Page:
AuthorMargetts, Thomas..
Extent Approx. 9 KB of XML-encoded text transcribed from 5 1-bit group-IV TIFF page images.
Edition1648
SeriesEarly English books online.
Additional notes

(EEBO-TCP ; phase 2, no. A89526)

Transcribed from: (Early English Books Online ; image set 162351)

Images scanned from microfilm: (Thomason Tracts ; 75:E468[36])

About the source text

Bibliographic informationA bloody fight in Scotland within two miles of Edenburgh, since Lieut. Gen. Cromwel returned in to England. The malignants rize and fell upon Col. Gen. Lamberts men, but were repulsed and routed. Also instructions for the Lord Libberton, and Col. Innis, to treat with Col. Lambert. With a commission for divers lords to give satisfaction to the English and a proclamation published throught the kingdome of Scotland, for such, their goods to bee confiscate, and themselves punished with death. Octob. 15. 1648. Wee doe command and ordain these presents to bee published at the Market Crosse of Edenburgh, Haddington, Dunbarre, Lenilithgow, and Peebles, that none pretend ignorance. Tho. Henderson. Margetts, Thomas.. [2], 6 p. ... re-printed ... by Robert Ibbitson,London :1648.. (Reprint. Originally published: Edenburgh, first printed by Evan Tylar, printer to the Kings most Excellent Majesty.) (Consists of four parts. The first, the description of the fight in Scotland, dated and signed: Seatoun 18. Octob. 1648. Tho. Margetts. The second and third parts, dated October 10 and 13 respectively, "Instructions for the Laird of Libberton, and Collonel Innis." are both signed A. Henderson. The fourth, the Committee of Estates proclamation of cooperation with Major Gen. Lambert's forces in Scotland.) (Annotation on Thomason copy: "8ber [i.e. October] ye 24th".) (Reproduction of the original in the British Library.)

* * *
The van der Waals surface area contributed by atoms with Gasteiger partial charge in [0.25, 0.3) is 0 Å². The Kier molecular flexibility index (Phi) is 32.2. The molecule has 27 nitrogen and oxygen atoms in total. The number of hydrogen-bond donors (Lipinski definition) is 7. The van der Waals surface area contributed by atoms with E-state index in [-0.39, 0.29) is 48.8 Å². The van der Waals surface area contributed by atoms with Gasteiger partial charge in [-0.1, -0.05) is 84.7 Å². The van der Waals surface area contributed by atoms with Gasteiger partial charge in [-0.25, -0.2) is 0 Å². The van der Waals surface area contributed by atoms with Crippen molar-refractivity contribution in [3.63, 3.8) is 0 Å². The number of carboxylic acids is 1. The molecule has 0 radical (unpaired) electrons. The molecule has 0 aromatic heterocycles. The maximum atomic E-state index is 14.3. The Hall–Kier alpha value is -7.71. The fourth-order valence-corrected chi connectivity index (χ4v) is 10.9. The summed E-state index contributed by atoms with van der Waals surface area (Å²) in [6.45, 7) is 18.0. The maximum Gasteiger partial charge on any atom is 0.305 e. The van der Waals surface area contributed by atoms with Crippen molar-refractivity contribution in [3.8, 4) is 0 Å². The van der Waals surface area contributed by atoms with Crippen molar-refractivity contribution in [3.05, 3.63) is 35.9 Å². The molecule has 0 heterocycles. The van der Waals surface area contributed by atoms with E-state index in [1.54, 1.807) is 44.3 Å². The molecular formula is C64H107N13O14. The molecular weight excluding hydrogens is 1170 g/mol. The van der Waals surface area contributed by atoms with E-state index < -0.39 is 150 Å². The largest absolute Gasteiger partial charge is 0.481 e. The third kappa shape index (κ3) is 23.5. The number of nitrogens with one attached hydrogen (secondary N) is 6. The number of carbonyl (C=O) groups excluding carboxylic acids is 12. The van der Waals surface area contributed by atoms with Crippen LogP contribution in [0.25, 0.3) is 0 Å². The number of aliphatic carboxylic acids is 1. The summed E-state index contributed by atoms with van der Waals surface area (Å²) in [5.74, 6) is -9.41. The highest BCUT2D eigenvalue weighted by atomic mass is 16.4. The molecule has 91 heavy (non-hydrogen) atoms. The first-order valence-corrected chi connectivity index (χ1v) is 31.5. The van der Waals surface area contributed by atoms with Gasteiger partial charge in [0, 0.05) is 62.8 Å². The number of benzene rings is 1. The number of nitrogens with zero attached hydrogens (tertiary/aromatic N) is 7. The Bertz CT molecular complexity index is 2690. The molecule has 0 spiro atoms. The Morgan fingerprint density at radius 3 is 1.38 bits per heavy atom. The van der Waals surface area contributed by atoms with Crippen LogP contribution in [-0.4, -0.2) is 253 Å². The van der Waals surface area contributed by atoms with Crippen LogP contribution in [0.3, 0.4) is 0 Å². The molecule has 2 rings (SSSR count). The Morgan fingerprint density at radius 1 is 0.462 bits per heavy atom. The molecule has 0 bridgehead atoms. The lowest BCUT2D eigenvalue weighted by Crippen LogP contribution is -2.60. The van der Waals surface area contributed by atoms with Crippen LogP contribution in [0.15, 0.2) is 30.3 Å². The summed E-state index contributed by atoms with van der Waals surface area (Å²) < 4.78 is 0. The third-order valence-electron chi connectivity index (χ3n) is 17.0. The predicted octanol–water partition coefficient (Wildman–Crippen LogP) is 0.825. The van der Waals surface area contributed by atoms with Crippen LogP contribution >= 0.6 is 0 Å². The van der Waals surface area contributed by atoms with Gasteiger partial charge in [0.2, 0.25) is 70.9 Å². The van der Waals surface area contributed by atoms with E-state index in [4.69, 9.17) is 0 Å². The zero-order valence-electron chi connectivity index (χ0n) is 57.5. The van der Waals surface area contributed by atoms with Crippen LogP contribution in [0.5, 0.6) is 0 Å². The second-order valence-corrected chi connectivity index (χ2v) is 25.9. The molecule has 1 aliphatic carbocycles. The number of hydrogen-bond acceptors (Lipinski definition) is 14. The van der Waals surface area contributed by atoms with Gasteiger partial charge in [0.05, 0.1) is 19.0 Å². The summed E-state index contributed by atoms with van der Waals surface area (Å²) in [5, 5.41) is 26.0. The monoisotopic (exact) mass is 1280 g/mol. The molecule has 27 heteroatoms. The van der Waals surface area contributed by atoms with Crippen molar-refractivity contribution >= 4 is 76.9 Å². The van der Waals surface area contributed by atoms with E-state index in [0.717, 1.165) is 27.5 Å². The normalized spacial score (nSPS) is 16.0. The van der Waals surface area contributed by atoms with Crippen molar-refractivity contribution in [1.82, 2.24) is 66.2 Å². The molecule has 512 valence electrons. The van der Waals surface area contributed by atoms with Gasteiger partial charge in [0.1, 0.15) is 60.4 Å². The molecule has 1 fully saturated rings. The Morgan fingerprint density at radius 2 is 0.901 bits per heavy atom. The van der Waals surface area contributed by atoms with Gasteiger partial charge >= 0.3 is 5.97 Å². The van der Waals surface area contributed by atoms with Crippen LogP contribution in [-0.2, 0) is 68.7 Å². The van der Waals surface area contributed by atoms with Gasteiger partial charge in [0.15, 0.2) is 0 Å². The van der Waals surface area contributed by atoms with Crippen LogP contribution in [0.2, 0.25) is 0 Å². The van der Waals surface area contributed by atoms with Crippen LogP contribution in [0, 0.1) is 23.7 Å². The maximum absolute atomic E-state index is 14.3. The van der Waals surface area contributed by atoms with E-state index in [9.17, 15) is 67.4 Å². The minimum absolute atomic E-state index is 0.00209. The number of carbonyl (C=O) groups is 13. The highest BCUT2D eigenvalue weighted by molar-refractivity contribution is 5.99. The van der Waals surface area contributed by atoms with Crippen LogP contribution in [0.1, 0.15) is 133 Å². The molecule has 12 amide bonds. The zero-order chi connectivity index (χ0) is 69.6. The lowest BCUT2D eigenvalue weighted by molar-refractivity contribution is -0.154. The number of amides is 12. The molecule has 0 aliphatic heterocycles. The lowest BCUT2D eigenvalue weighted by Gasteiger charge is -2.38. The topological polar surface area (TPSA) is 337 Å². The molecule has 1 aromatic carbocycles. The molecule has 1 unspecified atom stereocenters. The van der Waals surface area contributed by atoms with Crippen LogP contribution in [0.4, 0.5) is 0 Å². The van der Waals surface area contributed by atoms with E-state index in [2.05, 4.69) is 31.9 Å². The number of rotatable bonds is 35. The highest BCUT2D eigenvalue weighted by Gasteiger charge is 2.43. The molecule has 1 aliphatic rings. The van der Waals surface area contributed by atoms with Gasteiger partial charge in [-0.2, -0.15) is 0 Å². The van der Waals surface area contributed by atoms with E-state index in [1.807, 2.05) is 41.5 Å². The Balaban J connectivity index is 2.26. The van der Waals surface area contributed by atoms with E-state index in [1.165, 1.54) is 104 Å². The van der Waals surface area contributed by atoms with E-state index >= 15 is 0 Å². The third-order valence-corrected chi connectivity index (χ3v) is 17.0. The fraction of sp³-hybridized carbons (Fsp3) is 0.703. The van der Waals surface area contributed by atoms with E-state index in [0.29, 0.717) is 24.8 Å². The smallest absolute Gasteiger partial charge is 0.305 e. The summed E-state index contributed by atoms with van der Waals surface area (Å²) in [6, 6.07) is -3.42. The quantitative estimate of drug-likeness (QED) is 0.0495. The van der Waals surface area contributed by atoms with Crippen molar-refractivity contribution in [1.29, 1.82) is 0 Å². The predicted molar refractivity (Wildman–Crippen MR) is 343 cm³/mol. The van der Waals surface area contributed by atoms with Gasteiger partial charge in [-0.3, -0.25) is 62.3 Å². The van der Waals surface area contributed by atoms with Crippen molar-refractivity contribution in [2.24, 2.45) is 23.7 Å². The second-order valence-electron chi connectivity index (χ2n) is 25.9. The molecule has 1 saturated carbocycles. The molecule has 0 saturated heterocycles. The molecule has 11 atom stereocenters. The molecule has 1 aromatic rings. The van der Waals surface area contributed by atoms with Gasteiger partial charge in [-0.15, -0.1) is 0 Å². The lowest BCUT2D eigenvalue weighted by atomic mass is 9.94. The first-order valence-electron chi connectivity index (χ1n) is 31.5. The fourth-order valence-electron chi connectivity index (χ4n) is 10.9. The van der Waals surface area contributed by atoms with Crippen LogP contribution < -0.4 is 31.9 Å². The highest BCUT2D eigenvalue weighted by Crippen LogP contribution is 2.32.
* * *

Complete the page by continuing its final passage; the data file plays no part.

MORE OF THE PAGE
Languageeng
Classification
  • Lambert, John, 1619-1683 -- Early works to 1800.
  • Scotland -- Foreign relations -- England -- Early works to 1800.
  • Great Britain -- History -- Civil War, 1642-1649 -- Confiscations and contributions -- Early works to 1800.
  • Scotland -- History -- Charles I, 1625-1649 -- Early works to 1800.

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ImprintAnn Arbor, MI ; Oxford (UK) : 2011-12 (EEBO-TCP Phase 2).
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  • STC Wing M591
  • STC Thomason E468_36
  • STC ESTC R205406